OUCH, it hurts when I sing (but please don't tell me to stop)!
By Linda Dessau - 03/16/2005 - 10:39 PM EST
When I first set out to write this article about voice problems in singers, I was looking for two experts from contrasting fields of medicine – "medical" and "holistic". What I found, instead, in the first practitioner that I interviewed, was a delightful mixture of the two.
The following biography of Dr. Brian Hands was taken from the website VOX Cura, his Toronto clinic. There is a link to the website at the bottom of this article.
"Dr. Brian Hands, M.D., FRCS (C), is a member of the Royal College of Physicians and Surgeons in his field of laryngology, sits on the Board of the Canadian Voice Foundation, is a member of the Voice Foundation in the U.S. and is on the editorial board of The Medical Post.
Brian Hands' life-long passion for the arts, combined with his medical practice as an ear, nose and throat specialist, has led to a growing practice among performing artists of all disciplines. He is voice consultant for the Canadian Opera Company, Stratford Festival, the major theatrical companies, Mirvish Productions and the former Livent as well as major record labels."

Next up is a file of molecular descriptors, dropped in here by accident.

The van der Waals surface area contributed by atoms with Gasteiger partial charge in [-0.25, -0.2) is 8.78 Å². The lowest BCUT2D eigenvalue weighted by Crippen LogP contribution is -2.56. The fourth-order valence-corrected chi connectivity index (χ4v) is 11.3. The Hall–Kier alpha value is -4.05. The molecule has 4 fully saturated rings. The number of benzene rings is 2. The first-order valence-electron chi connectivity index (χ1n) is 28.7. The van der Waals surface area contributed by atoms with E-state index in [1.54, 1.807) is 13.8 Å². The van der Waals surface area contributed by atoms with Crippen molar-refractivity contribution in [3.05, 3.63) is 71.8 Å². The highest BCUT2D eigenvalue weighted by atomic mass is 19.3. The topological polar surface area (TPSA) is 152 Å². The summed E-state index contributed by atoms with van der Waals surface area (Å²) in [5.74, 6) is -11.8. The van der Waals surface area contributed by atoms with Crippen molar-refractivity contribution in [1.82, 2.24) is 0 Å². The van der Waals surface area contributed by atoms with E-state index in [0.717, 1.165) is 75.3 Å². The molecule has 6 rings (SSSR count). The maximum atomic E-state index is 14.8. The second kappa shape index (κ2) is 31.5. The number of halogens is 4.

I hope you'll enjoy reading about Dr. Hands and his work treating singers with voice problems.
Linda Dessau: Why did you decide to focus on the voice problems of singers?
Brian Hands: As an ear, nose and throat resident, options for training in taking care of voices is limited. After a few years of practice, a board member of the hospital where I was working offered me the position of voice doctor to the Canadian Opera Company. I quickly became fascinated and passionately excited by performers who use their voice – the purest sound a human can produce. I loved doing it. At that time, in Toronto, CATS and the Phantom of the Opera were beginning their production. Touring singers from all over the world would call the Canadian Opera Company for referrals if they had voice problems while they were in Toronto; eventually rock singers, movie people and theatre people from Stratford all started being referred. This is the work I get the greatest enjoyment from, and I try now to limit my practice to only voice problems. I identify with the strong emotional aspects involved in performing; I love the creative arts.
I believe in taking a mind/body/soul approach and use elements of energy work, chakra therapy, color therapy and yoga. I find the performers find these approaches easy to relate to.
I start with a Western medical method of taking a patient's history and doing a physical assessment. And once that's done, I deal with the emotional and spiritual aspects of the person.
I appreciate that my clients see me as non-threatening, like a friend – not a conventional doctor who just wants to label them and get them on their way. I see them as a whole entity and not just as a medical problem.
Most voices DON'T have pathology, or a physical ailment. The singers are so relieved to hear that their vocal cords are fine!